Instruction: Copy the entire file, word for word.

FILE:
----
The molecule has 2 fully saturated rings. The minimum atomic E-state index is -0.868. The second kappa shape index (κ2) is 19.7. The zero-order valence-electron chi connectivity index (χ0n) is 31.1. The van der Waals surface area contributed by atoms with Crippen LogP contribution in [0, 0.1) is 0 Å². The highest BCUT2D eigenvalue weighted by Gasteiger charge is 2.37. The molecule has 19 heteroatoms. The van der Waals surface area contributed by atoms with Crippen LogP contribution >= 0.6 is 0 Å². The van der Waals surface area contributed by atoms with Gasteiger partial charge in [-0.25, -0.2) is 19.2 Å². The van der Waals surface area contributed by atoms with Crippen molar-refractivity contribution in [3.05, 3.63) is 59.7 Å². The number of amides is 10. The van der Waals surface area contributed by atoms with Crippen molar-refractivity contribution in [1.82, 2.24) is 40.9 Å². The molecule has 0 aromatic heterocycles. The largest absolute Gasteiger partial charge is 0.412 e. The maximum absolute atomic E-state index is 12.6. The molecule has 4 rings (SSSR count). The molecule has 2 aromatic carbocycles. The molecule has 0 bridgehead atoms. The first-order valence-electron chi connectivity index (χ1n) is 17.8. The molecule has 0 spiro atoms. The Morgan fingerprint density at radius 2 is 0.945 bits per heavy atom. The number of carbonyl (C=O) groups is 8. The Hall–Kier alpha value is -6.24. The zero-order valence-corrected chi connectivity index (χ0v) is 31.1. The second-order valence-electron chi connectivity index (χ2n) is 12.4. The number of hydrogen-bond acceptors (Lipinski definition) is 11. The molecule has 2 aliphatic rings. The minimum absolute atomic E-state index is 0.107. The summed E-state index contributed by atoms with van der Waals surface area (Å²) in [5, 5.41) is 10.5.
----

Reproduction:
The molecule has 2 fully saturated rings. The minimum atomic E-state index is -0.868. The second kappa shape index (κ2) is 19.7. The zero-order valence-electron chi connectivity index (χ0n) is 31.1. The van der Waals surface area contributed by atoms with Crippen LogP contribution in [0, 0.1) is 0 Å². The highest BCUT2D eigenvalue weighted by Gasteiger charge is 2.37. The molecule has 19 heteroatoms. The van der Waals surface area contributed by atoms with Crippen LogP contribution >= 0.6 is 0 Å². The van der Waals surface area contributed by atoms with Gasteiger partial charge in [-0.25, -0.2) is 19.2 Å². The van der Waals surface area contributed by atoms with Crippen molar-refractivity contribution in [3.05, 3.63) is 59.7 Å². The number of amides is 10. The van der Waals surface area contributed by atoms with Crippen molar-refractivity contribution in [1.82, 2.24) is 40.9 Å². The molecule has 0 aromatic heterocycles. The largest absolute Gasteiger partial charge is 0.412 e. The maximum absolute atomic E-state index is 12.6. The molecule has 4 rings (SSSR count). The molecule has 2 aromatic carbocycles. The molecule has 0 bridgehead atoms. The first-order valence-electron chi connectivity index (χ1n) is 17.8. The molecule has 0 spiro atoms. The Morgan fingerprint density at radius 2 is 0.945 bits per heavy atom. The number of carbonyl (C=O) groups is 8. The Hall–Kier alpha value is -6.24. The zero-order valence-corrected chi connectivity index (χ0v) is 31.1. The second-order valence-electron chi connectivity index (χ2n) is 12.4. The number of hydrogen-bond acceptors (Lipinski definition) is 11. The molecule has 2 aliphatic rings. The minimum absolute atomic E-state index is 0.107. The summed E-state index contributed by atoms with van der Waals surface area (Å²) in [5, 5.41) is 10.5.